The Good Son (Audio Download): Paul McVeigh, Paul McVeigh, Whole Story Audiobooks: Audible Audiobooks pdf epub –

Mickey Donnelly is smart, which isn t a good thing in his part of town Despite having a dog called Killer and being in love with the girl next door, everyone calls him gay He dreams of going to America, taking Wee Maggie and Ma with him to get them away from Belfast and Da Mickey realises it s all down to him He has to protect Ma from herself And sometimes, you have to be a bad boy to be a good son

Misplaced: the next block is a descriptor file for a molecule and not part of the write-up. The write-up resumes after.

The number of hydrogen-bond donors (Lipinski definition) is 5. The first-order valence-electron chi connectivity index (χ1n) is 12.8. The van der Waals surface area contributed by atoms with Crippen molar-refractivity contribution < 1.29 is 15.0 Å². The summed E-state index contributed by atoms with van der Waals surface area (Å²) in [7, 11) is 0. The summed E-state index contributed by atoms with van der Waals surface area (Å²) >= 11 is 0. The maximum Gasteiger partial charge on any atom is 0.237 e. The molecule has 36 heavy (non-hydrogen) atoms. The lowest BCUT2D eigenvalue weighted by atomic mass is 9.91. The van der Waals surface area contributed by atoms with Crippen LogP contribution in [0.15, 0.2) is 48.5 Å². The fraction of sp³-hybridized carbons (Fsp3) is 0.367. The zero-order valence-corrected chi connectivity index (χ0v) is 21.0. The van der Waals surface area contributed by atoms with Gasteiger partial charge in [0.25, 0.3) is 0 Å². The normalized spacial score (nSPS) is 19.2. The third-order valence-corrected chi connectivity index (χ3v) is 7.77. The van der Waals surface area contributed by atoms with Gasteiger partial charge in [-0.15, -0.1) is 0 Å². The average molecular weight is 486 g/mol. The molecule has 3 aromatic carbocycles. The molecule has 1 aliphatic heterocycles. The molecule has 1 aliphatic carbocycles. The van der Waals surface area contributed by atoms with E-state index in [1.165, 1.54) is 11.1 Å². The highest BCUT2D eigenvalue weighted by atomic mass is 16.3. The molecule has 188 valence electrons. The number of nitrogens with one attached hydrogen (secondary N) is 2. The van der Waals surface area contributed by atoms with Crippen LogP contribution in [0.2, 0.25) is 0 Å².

13 thoughts on “The Good Son (Audio Download): Paul McVeigh, Paul McVeigh, Whole Story Audiobooks: Audible Audiobooks

  1. Jo Ely Jo Ely says: